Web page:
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Pair of Lake Forest residents say the City Council it's contradicting itself on forced island annexation

Forced annexation of a small island of properties along Meadows Road, Bonita Road and Carman Drive in the Lake Forest neighborhood drew the ire of a pair of residents who are caught in the middle.

On Tuesday, the Lake Oswego City Council held a public hearing regarding the annexation of six properties proposed to be brought into the city, at which Laurel and Ben Mahar — the residents of one property on Carman Drive — voiced their dismay over the City's decision. An attorney for the owner of a business park in the area also testified in favor of the annexation, but requested a delay to allow for business licensing and adaptation to fee schedules.

The council ultimately opted to keep the record open for written testimony to be submitted through March 12, and will resume deliberation on the issue during its regular meeting March 19 at 3 p.m.

The City's intent is to bring in a handful of commercial properties which sit behind the Mahars' residence along Meadow Avenue and Meadows Road, including the property at 5200 Meadows Road which contains executive office suites where approximately 200 small businesses, physical and virtual, operate. The annexation of this area would bring the City about $27,204 annually in tax revenue.

COURTESY PHOTO: CITY OF LAKE OSWEGO - The proposed area for annexation includes a handful of commercial and residential properties near the edge of the Lake Forest neighborhood.

According to the Mahars, this move by the City represents a direct contradiction to what council said it wouldn't do — forced island annexation of residential property — when it decided not to adopt two ordinances changing the rules on City annexation at meetings last fall.

"I'm opposed to this forced annexation. This has been a nightmare," Laurel Mahar told the council. "This is impact on a private, residential person. We're on a fixed income, and so this property tax increase you're going to force on us is going to make an impact."

According to Mahar, she and her husband received notice of their property's zoning as "campus research and development," as well as the City's intent to annex, back in December after City staff received direction from council to initiate the process.

The Mahars say they've since had three different signs go up and down in their yard indicating their pending annexation over the course of the past three months, which also included the announcement that a resource protection district would be placed between the several properties where they touch a portion of Carter Creek which runs behind them.

"We had so many different notifications, I never got this notification. We'd respectfully ask for an extension to address these sensitive lands because we have both Carter Creek and the sewer running through the back of our property," Mahar said. "I'd like more time to address that."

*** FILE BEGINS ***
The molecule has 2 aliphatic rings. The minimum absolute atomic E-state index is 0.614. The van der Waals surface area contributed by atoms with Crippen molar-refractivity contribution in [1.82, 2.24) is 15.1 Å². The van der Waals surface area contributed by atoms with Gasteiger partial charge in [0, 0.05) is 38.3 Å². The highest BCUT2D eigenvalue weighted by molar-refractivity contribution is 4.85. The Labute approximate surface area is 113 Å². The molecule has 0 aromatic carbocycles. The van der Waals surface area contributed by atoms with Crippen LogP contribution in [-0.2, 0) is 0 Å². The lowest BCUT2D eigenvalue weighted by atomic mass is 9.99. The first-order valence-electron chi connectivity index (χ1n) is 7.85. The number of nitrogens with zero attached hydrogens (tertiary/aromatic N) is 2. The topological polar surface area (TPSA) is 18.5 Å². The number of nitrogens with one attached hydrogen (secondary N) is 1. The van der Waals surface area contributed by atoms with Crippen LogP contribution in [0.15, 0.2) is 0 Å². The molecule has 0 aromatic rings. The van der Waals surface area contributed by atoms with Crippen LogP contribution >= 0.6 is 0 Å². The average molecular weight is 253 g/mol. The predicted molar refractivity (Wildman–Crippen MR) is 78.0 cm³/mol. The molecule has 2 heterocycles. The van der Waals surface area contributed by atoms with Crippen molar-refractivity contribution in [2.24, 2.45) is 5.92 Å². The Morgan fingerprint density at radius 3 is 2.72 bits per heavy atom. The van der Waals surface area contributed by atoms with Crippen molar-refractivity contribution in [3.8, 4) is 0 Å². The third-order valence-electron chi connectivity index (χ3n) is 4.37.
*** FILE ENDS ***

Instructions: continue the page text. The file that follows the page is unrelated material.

Lake Forest neighbor Kate Meyers also showed up to the meeting Tuesday to read a letter from the Lake Forest Neighborhood Association urging the council to reject the annexation of the area. In her testimony, Meyers claimed that in deliberations leading up to this proposal, the council committed to not using forced island annexation as a way to bring residential property into the City.

"The council did say they wanted to use forced island annexation to bring in some islands of commercial properties," Meyers said. "There are some residential properties in the midst of this island that probably should have been researched and disclosed before the council made that decision. As it is, this ordinance would mean the council is going back on its word."

According to Ben Mahar, there are no services that Lake Oswego is offering him that his property doesn't already have covered and he feels there is no advantage to having the City take over.

Testimony on the proposed annexation was also given by Michael Robinson, a representative of Mike Kelly who is the property owner at 5200 Meadows Road and operates the 5200 Meadows Executive Office Suites.

Robinson asked the council to allow a three-year delay on the annexation in order for the 200 or so businesses that operate at the property to get acquainted with the City's business licensing and fee schedule.

According to Kelly, he's fielded many inquiries from business owners in his building who are upset over the proposed annexation because they chose his building for the purpose that 5200 Meadows Road was not a part of Lake Oswego, and they therefore didn't have to license their business or pay the City's fees.

The council responded with lukewarm interest toward

the idea. Councilor Jackie Manz stated that business licensing and fees are simply a part of the cost of doing business.

Anyone interested in submitting written testimony can send it to City Recorder Anne-Marie Simpson at This email address is being protected from spambots. You need JavaScript enabled to view it..

Also on Tuesday

The council voted 6-1 to authorize City Attorney David Powell to support West Linn and Tualatin in a Land Use Board of Appeals (LUBA) challenge filed by the Homebuilders Association of Metropolitan Portland and David W. Marks regarding the three-party Stafford IGA approved earlier this year.

Contact Lake Oswego Review reporter Sam Stites at 503-479-2375 or This email address is being protected from spambots. You need JavaScript enabled to view it..


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